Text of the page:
Original art is a significant investment for most of us. It is also one-of-the-kind, original work that can't be easily reproduced, if at all. In this guide, we'll go over professional recommendations to protect our investment in art.
Preventing physical damage
Probably the first thing to consider when protecting your artwork is where to hang it?
According to the Smithsonian:
"The best place to hang a painting is on a wall which has a wall stud where you can securely anchor the wall hooks, away from any heat source, in a place of relatively stable and reasonable humidity and not in direct sunlight."
So that means avoid places close to windows, above a fireplace if you use it often or with high humidity.
You also want to secure it well with a proper hanging hook and hanging wires. I have an entire guide dedicated to it.
Humidity and temperature
Canvas vs. Paper vs. Wood vs. Metal
Artwork comes on a variety of surfaces. Acrylic and oil paintings are painted on stretched linen or cotton dusk canvases. Some artists work on wood panels. Art reproductions and prints are often printed on paper or metal.
The artwork on metal or acrylic glass can typically handle humidity and temperature variations. They're well suited for bathrooms and kitchens.
Paintings on canvas and wood are not very fragile, but they don't like very warm or humid environments. Their ideal conditions are 55% humidity and room temperature (68 F).
Paintings on paper are the most fragile: heat, direct sunlight, and moisture should be avoided as much as possible. That's why they're most often are covered with UV-protective glass.
Cats love it, Paintings...
Direct sunlight, in general, should be avoided. However, there're a few caveats.
Most original oil paintings are varnished as the last step. The varnish will protect the artwork from dust, yellowing, and UV rays. It is still possible for it to crack or fade if subjected to bright sunlight for long periods of time, but oil paintings typically handle Sun better than other mediums.
For works on paper, especially watercolors, direct sunlight is the worst enemy. The paper itself becomes brittle and the painting will quickly fade.
High-quality work on paper, therefore, is typically placed under UV protective glass or plexiglass. The non-glare, UV protection glass not only protects your artwork from sunlight, but the non-glare glass also makes it easier to see the artwork surface when it is displayed.
Kids love it, Paintings...
Finger painting is a real painting technique used by many artists, including very young ones.
Yet, your paintings don't like to be touched. Our hands and fingers have a lot of dirt, and natural oils that combined would leave a lot of residue on the painting's surface. So the first rule of thumb, avoid touching a painting with bare hands.
Professionals typically wash their hands before working with artwork, hold it by the frame only, and use simple cotton white gloves for art handling.
natural-hair brush only
If your painting is dusty, the best recommendation I found is from the Smithsonian:
"Provided that there are no signs of loose or flaking paint, a painting may be safely dusted using a clean, soft, natural-hair artists' brush (3.5cm to 5cm tip). The painting should be positioned on a clean padded surface and held upright at a forward angle so the dust falls away from the face of the painting. Brushing is carried out slowly and gently in one direction across or down the painting followed by a second brushing in the opposite direction.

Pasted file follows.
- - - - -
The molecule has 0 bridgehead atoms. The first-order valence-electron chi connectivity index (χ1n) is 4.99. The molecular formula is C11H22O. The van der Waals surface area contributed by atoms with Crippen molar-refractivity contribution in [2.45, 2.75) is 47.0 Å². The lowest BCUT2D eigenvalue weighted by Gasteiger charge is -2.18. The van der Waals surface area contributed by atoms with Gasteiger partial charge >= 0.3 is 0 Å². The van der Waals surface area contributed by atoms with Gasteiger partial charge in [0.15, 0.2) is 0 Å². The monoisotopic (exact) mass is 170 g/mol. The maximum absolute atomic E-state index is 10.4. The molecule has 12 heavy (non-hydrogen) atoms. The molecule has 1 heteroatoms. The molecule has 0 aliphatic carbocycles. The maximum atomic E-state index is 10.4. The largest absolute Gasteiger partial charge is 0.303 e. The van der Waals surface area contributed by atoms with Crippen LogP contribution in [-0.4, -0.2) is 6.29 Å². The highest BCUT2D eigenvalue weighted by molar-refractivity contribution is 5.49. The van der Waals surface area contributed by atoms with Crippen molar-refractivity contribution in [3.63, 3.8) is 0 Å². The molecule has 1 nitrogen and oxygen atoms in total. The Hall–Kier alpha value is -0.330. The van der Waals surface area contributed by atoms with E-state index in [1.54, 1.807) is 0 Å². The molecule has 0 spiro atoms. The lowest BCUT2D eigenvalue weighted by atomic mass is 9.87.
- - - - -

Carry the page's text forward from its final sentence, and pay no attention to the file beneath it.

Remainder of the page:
For matte surface paintings [...] brushing should be avoided.
Never use dry or moist dust cloths, stiff bristle brushes, or feather dusters to dust a painting."
Long and short-term
At times, you need to take your artwork off the walls and store it temporarily somewhere. Maybe during remodeling or moving. Few of my personal recommendations for storing art:
1. Paintings on canvas need to breathe, so avoid covering them with glass.
2. Similarly, covering tightly with plastic isn't the best idea since humidity can get it, and mold might start growing
3. Cotton sheets are actually a good option: they stop direct sunlight, let the painting breathe, and don't scratch its surface.
4. My favorite option is to use non-abrasive polyethylene foam pouches. They're lightweight, economical, and provide some protection from physical damages as well.
Loose Stretched Canvas
Canvas for stretched paintings can become loose over time. This can be due to the high humidity and changes in the frame tension or simply due to the age of the artwork.
There's an easy and safe fix, however. Tight'n'Up spray made with acrylic binders can be applied on the back of the painting. In my experience, spray the back of the painting generously and let it wait for 24 hours. You might have to "air out" the work too for a few days. And problem solved!
This spray also helps with sagging canvas, wrinkles, and ripples on the canvas as well.
Plexiglas/Acrylic Cleaner and Polish
If you have acrylic/plexiglass prints, or artwork covered with plexiglass, then you might want to get this spray.
Plexiglass is lighter and safer at home than glass. For this reason, Art House SF prefers framing our paper artwork with glare-free museum-quality plexiglass. However, plexiglass is less scratch-resistant than regular glass. Over time, if you notice small scratches or just want to refresh your plexiglass surface, this spray by Brillianize is your best friend.
And by the way, New York MOMA, Smithsonian, National Park Service, and Disneyland are using it too.
Professional Art Restoration
For major art repairs or for expensive paintings, I'd recommend to reach out to professional art conservation and restoration services. They can clean your paintings, revarnish or touch them up. For old or damaged canvases, they can line, patch or re-stretch them.
A list of reference materials used for this guide: